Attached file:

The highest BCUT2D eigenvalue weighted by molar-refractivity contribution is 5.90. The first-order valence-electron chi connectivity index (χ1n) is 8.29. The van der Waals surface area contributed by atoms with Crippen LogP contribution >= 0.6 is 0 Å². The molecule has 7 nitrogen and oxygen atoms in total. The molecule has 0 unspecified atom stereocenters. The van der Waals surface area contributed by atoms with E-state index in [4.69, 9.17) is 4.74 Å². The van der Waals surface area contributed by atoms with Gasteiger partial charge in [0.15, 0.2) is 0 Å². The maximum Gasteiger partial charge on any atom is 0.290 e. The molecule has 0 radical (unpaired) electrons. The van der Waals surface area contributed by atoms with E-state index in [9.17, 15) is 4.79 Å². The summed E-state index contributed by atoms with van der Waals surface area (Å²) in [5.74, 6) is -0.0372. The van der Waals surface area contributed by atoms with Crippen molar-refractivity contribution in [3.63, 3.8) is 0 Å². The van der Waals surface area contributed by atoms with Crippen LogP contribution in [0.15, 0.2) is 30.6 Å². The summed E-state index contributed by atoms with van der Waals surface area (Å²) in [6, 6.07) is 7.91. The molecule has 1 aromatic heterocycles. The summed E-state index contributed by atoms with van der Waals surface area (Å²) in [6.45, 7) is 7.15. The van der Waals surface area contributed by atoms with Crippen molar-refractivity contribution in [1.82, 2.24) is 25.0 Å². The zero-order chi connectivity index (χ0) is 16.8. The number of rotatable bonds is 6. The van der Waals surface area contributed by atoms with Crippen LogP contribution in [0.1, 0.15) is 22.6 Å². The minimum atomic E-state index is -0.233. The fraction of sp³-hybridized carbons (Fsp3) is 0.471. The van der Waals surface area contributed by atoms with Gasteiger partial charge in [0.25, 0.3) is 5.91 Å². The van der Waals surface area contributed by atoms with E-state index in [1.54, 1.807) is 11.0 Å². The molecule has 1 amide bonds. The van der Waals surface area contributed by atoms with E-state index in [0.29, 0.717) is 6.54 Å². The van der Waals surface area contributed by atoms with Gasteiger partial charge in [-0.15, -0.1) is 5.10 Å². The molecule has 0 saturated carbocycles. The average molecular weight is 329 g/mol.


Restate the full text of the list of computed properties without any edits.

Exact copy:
The highest BCUT2D eigenvalue weighted by molar-refractivity contribution is 5.90. The first-order valence-electron chi connectivity index (χ1n) is 8.29. The van der Waals surface area contributed by atoms with Crippen LogP contribution >= 0.6 is 0 Å². The molecule has 7 nitrogen and oxygen atoms in total. The molecule has 0 unspecified atom stereocenters. The van der Waals surface area contributed by atoms with E-state index in [4.69, 9.17) is 4.74 Å². The van der Waals surface area contributed by atoms with Gasteiger partial charge in [0.15, 0.2) is 0 Å². The maximum Gasteiger partial charge on any atom is 0.290 e. The molecule has 0 radical (unpaired) electrons. The van der Waals surface area contributed by atoms with E-state index in [9.17, 15) is 4.79 Å². The summed E-state index contributed by atoms with van der Waals surface area (Å²) in [5.74, 6) is -0.0372. The van der Waals surface area contributed by atoms with Crippen molar-refractivity contribution in [3.63, 3.8) is 0 Å². The van der Waals surface area contributed by atoms with Crippen LogP contribution in [0.15, 0.2) is 30.6 Å². The summed E-state index contributed by atoms with van der Waals surface area (Å²) in [6, 6.07) is 7.91. The molecule has 1 aromatic heterocycles. The summed E-state index contributed by atoms with van der Waals surface area (Å²) in [6.45, 7) is 7.15. The van der Waals surface area contributed by atoms with Crippen molar-refractivity contribution in [1.82, 2.24) is 25.0 Å². The zero-order chi connectivity index (χ0) is 16.8. The number of rotatable bonds is 6. The van der Waals surface area contributed by atoms with Crippen LogP contribution in [0.1, 0.15) is 22.6 Å². The minimum atomic E-state index is -0.233. The fraction of sp³-hybridized carbons (Fsp3) is 0.471. The van der Waals surface area contributed by atoms with Gasteiger partial charge in [0.25, 0.3) is 5.91 Å². The van der Waals surface area contributed by atoms with E-state index in [1.54, 1.807) is 11.0 Å². The molecule has 1 amide bonds. The van der Waals surface area contributed by atoms with E-state index in [0.29, 0.717) is 6.54 Å². The van der Waals surface area contributed by atoms with Gasteiger partial charge in [-0.15, -0.1) is 5.10 Å². The molecule has 0 saturated carbocycles. The average molecular weight is 329 g/mol.